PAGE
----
Wednesday 28 October 2015

Singapore 'ensures welfare of foreign workers'

They are included in unions and laws protect basic rights; they also benefit from tripartite efforts like Migrant Workers' Centre
By Joanna Seow, The Straits Times, 27 Oct 2015

Singapore looks out for the welfare of foreigners in its midst, through laws that protect their basic rights and by including them in unions, Manpower Minister Lim Swee Say said yesterday.

For instance, the Employment Act protects basic rights for all workers, including foreign workers, said Mr Lim, at the first International Forum on Tripartism. The Employment of Foreign Manpower Act is further tailored to their specific needs.

They also benefit from tripartite efforts such as the Migrant Workers' Centre (MWC), a worker advocacy group, added labour chief Chan Chun Sing at the same forum. The ministers were responding to questions posed by delegates from countries that frequently send workers to Singapore.

"Our commitment of how we treat our workers, whether local or foreign, is that we will not do unto others what we do not expect others to do unto us," said Mr Chan, NTUC secretary-general and Minister in the Prime Minister's Office.

"We treat all our workers fairly... because if we want an enterprise to succeed, then everyone at that enterprise must behave as if they are one big family."

Over 30 countries including India, Indonesia, and the Philippines were represented at the event by government officials, union leaders and employers.

It was organised by the Manpower Ministry, National Trades Union Congress (NTUC) and Singapore National Employers Federation to showcase their model of three-way partnership, and to learn from the best practices and tripartite models of other countries.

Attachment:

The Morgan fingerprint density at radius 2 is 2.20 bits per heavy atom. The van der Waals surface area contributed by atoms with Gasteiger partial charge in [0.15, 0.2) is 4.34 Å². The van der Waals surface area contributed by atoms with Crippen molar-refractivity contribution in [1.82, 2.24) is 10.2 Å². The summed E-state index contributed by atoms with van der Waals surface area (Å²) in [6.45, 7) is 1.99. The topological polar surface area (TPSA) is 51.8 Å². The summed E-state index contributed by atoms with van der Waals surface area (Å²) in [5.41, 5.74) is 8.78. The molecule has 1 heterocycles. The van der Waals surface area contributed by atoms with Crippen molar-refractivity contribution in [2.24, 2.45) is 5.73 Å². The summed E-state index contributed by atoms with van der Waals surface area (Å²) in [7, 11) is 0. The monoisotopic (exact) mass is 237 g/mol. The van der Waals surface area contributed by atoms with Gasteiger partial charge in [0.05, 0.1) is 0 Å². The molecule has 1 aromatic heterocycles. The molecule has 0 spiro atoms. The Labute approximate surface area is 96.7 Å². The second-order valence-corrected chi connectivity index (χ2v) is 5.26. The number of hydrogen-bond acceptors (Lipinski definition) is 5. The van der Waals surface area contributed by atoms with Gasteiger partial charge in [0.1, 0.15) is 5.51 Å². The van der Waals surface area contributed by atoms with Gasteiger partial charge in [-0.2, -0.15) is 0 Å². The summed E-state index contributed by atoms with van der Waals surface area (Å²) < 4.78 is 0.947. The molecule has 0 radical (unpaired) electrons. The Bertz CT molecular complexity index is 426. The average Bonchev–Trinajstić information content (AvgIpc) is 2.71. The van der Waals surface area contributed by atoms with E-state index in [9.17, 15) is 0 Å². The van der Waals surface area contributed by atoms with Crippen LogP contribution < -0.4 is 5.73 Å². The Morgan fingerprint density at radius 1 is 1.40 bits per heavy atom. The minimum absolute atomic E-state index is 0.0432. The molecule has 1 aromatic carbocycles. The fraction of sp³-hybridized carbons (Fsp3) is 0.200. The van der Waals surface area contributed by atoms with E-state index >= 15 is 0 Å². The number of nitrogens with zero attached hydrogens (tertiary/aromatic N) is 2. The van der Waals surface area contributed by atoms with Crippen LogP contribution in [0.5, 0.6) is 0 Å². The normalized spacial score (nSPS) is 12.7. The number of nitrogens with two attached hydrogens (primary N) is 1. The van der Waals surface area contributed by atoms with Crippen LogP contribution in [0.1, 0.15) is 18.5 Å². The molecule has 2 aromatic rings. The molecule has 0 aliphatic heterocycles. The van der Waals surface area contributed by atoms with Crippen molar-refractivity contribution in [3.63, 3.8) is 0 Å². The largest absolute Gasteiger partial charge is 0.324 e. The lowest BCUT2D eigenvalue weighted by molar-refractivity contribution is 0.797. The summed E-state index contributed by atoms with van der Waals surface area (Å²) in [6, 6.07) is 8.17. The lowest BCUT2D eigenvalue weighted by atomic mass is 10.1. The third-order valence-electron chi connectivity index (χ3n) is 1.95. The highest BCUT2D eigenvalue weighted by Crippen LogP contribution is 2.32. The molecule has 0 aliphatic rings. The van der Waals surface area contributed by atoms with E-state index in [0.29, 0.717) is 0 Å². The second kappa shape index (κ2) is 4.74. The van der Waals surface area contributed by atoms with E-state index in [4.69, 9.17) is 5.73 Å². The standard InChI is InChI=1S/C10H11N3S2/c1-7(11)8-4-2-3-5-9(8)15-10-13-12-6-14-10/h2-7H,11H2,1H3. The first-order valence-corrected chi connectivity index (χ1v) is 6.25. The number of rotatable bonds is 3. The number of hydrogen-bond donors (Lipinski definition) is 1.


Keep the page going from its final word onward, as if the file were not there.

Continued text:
Mr Lim said that besides legislation, employers are also encouraged to upgrade the skills of their foreign workers through the two-tiered levy system, which charges employers less if they employ higher-skilled workers.

Noting that unions here are for all nationalities with foreigners making up around 15 per cent of members, he said: "My commitment to you is that... we will continue to reach out to them in an inclusive way."

Mr Chan said some more progressive companies pay union dues for their foreign workers to join unions.

On the Migrant Workers' Centre, which was started in 2009 and describes itself on its website as a non-government organisation, he said: "It's a tripartite effort."

"(The) Government provides funding support, employers provide funding support, the unions provide manpower and some funding support, so we all chip in together."

International delegates at the conference at the Devan Nair Institute for Employment and Employability agreed it was in their interests for foreigners to be in unions here.

"It can reduce discrimination," said Sri Lankan Sunanda Kariyapperuma, the Additional Commissioner General of Labour.

Cambodian Labour Confederation president Ath Thorn said migrant workers in Cambodia can even become union leaders. This is uncommon in Singapore.

"It's good if more migrants can join unions in Singapore," he said. "More Cambodians are moving to Singapore to work, and this can improve their working conditions."

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